The NIST proposal comprises two core concepts: Attribute Schema Metadata (ASM, or the attribute’s own metadata — a definition of the attribute); and Attribute Value Metadata (AVM, or the value contained in the metadata). The ASM for an attribute includes its description, allowed values, its format, its verification frequency, and a description of the basis for processing attributes and attribute values.

The AVM defines 15 separate metadata elements around the value contained in an attribute. There are five categories: provenance (3), accuracy (2), currency (3), privacy (5) and classification (2). The provenance category includes three elements: ‘origin’, which is the name of the entity that issues the attribute; ‘provider’, which is the name of the entity providing the attribute and might be different to the origin; and ‘pedigree’, which is the relationship of the attribute value to an authoritative source, such as ‘authoritative’, ‘derived’ or ‘self-asserted’.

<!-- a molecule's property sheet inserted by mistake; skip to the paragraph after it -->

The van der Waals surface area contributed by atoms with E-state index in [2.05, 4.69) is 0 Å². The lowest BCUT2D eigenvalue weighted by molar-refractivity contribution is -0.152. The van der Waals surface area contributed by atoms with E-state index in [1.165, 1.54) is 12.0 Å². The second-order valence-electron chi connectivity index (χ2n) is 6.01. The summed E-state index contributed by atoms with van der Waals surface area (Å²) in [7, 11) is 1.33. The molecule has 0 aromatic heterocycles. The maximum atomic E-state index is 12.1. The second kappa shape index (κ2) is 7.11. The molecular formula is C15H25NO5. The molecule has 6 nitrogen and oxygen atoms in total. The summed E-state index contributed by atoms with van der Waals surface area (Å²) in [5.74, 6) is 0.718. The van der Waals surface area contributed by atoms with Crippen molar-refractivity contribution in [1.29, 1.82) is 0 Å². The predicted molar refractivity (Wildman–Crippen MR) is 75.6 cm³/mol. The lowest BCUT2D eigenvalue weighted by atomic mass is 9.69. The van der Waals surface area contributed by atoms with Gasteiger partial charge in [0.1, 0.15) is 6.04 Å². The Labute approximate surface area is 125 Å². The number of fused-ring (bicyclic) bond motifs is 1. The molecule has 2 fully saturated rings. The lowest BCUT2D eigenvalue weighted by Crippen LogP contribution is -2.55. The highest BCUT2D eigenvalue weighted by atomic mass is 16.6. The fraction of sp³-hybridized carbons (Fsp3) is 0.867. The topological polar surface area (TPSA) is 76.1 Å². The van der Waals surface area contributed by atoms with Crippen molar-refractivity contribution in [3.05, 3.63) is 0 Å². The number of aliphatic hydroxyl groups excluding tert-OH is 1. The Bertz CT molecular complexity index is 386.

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The Classification (security level) metadata comprises two elements: classification and releasability. The classification metadata element could be any one of six values: unclassified, controlled unclassified, confidential, secret, top secret, and company confidential. The releasability element has seven possible values: NATO, NOFORN (no-one foreign), FVEY (only members of the Five Eye allies), public release, for business purposes, do not release, and none.

However, the remaining eight metadata elements have no defined values nor restrictions on what could be included. The five ‘privacy’ elements are particularly interesting because they can be used both to provide compliance with privacy regulations — including aspects of the EU’s General Data Protection Regulation — and demonstrate compliance to auditors. The elements are date of consent, type of consent, acceptable uses, cache time limit, and date for data deletion.

Consent is an essential part of user data collection and user data processing. Having the date consent was given, separate data processors have greater legal status in processing user data. The type of consent is equally important. Values could include ‘opt-in’, ‘opt-out’ or parental-delegated consent, among others. Since different jurisdictions can demand ‘opt-in’ consent, or allow ‘opt-out’ consent, knowing which attribute applies to the data is important for privacy compliance.